USA – Aphonopelma brunnius and A.iviei from central California

USA – Aphonopelma brunnius and A.iviei from central California

This autumn, my girlfriend and I went on a two week vacation to the United States, namely to the state California. We visited several different cities and nationalparks – we had an amazing time! During this trip I really needed to search for tarantulas, since they are very common during this season of the year. It’s mating season in autumn and with a bit of luck you’ll find adult males wandering around in search of females.

Our first stop was the Mount Diablo State Park, about an 2 hour drive from San Francisco. We drove all the way to the top and enjoyed the beautiful scenery. A few short hikes in search for tarantula burrows were not very successful, so we decided to drive back to the main road and head north to Lake Tahoe. On the way back, an adult male Aphonopelma brunnius crossed the street. I hit the brakes like crazy as I almost crushed it with the car. This short visit was suddenly very successful and I was satisfied and stopped looking around for tarantula burrows.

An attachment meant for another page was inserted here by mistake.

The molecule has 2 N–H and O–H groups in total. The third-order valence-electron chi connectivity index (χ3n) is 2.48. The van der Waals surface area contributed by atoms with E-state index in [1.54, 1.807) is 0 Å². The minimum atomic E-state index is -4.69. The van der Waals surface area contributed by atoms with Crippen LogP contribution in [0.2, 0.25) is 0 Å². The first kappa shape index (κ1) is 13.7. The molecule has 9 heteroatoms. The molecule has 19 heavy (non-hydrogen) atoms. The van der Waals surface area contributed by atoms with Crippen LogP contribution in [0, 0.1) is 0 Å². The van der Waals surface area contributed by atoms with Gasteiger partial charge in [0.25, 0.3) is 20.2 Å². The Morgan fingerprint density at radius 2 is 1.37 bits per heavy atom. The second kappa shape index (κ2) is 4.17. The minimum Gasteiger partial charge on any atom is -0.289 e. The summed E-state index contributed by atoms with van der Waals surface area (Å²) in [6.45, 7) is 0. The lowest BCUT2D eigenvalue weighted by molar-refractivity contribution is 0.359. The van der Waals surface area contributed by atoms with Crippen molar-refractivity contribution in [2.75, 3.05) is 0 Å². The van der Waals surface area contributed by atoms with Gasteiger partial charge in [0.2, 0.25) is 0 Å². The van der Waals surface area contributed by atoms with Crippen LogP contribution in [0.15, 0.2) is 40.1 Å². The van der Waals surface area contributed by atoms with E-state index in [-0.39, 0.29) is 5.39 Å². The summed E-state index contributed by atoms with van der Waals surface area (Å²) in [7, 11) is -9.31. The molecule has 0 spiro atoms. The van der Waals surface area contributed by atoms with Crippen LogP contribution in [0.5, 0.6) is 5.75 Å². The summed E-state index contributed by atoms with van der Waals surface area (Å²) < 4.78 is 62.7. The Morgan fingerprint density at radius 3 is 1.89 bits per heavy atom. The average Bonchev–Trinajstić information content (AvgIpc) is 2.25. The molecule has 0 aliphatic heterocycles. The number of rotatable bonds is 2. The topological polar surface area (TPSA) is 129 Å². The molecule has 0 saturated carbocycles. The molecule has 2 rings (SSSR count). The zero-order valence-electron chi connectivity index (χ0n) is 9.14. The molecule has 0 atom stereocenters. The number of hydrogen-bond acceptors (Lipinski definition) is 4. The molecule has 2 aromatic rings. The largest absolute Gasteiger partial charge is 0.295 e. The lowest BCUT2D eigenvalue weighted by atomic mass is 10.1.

On our second half of our vacation, we visited the Sequoia National Park. In the lower parts of the park, the desert like area near the south entrance, we managed to find some spots which looked perfect for Aphonopelma iviei. We marked this spot on our GPS and decided to come back later in the evening, after finishing our visit at the top of the hill, near the giant Sequioa trees. Later the day on our way back, we stopped at this very specific spot. It was easy to remember as it was the only spot with “cactus-Aloe vera” like plants. Looking on the ground I immediatly knew that we hit the jackpot. There were dozens and dozens of burrows of Aphonopelma iviei, most of them silked at the entrance. Small ones for juveniles and big one for the adult females.

We were able to tickle several spiders out, it was just great and really made, atleast my, day. One adult female was kind enough for a short photoshooting. She was probably the hungriest one, as you can see on the picture that her opisthosoma doesn’t look good.

Special thanks goes to Chris Hamilton, who supported us with localities of several different species

nature lover and arachno enthusiasts who is traveling the world in search for ecological insights and new species of Theraphosidae and other arachnids